Now to create the interaction between the 'plugin' and the 'shortcode' which is [html-sitemap], you'll firstly need to click on 'Pages' (in the left-hand menu) of your Wordpress Dashboard, in the drop down menu you'll need to click on 'Add New', this will create the new sitemap page. Where it asks for 'title' enter 'Sitemap', in the 'content' box you need to add your 'shortcode', which is [html-sitemap], make sure you use square brackets. Now because you don't want this page in the main navigation, it is advisable to give it a parent, so in the 'Page Attributes' (right-hand menu), click on the 'no parent' drop down and put it under 'Other Info' or something similar, click on 'publish page'.

Okay 2nd of 3 jobs done.

Now we need to get the sitemap visible on every page of the site. Back to the Wordpress Dashboard, in the left-hand menu click on 'Appearance', the drop down menu offers the link 'Editor', click on this. In the right-hand menu of the new page all the 'Templates' are listed, go down till you find 'Footer' (footer.php), click on this and you'll see the content of your site's footer links. You will most likely have the following in the footer already:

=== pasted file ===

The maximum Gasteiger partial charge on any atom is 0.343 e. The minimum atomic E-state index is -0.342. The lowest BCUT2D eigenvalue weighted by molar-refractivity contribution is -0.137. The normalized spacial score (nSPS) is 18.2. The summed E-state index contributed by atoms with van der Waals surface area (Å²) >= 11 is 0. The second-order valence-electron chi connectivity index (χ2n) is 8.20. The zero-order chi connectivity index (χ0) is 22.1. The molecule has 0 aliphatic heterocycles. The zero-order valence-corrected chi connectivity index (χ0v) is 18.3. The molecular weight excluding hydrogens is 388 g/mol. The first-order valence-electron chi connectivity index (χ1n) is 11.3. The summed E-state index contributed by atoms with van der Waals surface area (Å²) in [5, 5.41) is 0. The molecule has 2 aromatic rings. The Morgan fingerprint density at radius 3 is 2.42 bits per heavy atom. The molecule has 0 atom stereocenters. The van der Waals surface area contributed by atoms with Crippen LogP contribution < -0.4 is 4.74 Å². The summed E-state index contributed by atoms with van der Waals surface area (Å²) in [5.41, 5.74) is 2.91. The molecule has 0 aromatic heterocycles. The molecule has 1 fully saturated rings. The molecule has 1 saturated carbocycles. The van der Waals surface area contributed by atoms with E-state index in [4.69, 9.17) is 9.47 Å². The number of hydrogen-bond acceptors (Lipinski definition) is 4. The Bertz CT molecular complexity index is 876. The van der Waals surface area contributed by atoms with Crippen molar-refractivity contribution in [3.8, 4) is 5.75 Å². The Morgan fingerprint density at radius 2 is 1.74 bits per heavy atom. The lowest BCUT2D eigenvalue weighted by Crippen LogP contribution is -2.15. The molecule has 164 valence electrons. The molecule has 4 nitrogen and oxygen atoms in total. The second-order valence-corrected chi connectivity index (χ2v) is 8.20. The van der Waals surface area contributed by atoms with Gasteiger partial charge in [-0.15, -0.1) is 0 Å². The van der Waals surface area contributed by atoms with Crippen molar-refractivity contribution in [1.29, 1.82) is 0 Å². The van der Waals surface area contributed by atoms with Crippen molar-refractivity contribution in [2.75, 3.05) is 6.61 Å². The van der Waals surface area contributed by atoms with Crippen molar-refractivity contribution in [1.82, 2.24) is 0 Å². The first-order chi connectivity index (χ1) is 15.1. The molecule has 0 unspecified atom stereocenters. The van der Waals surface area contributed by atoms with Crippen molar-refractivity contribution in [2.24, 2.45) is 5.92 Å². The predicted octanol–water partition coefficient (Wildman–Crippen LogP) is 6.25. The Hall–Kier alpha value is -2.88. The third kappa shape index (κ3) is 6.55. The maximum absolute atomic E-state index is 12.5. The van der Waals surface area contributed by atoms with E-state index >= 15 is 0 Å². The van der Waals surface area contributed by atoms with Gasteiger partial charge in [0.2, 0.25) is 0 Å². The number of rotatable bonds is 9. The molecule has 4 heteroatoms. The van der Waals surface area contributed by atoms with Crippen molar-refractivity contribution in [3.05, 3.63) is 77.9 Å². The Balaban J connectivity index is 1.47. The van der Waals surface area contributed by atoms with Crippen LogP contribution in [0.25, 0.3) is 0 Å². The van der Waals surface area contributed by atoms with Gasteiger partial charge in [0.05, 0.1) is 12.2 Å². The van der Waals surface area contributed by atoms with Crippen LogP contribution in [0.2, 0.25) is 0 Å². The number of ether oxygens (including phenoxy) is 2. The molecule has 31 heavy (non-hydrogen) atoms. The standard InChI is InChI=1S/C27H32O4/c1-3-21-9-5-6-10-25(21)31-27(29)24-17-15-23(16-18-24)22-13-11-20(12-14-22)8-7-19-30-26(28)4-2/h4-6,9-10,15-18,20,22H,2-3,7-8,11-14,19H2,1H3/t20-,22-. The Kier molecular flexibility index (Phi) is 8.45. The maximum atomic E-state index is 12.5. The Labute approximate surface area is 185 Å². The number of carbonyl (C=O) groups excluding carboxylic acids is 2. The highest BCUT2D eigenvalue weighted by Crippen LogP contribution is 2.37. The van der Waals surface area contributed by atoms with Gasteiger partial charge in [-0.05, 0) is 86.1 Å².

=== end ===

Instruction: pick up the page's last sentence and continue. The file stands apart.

Right after this add the following:

Naturally change the 'MYWEBSITE' to your own website and the .com to .de, .nl or Click on the blue button 'Update File'.

That's it job 3 of 3 completed.

Go to your website, press the 'F5' key, you may have to do this twice (that's computers for you), and in your footer you should now see your newly created link to your site's HTML sitemap, click on the link to test it, and you should find a nicely laid out sitemap indexing all your site's pages.

Now naturally you may want the sitemap to be more detailed, for this I will reference you back to Angelo's site, where he explains this further, but for me I just needed a nice clear HTML sitemap and no further headaches.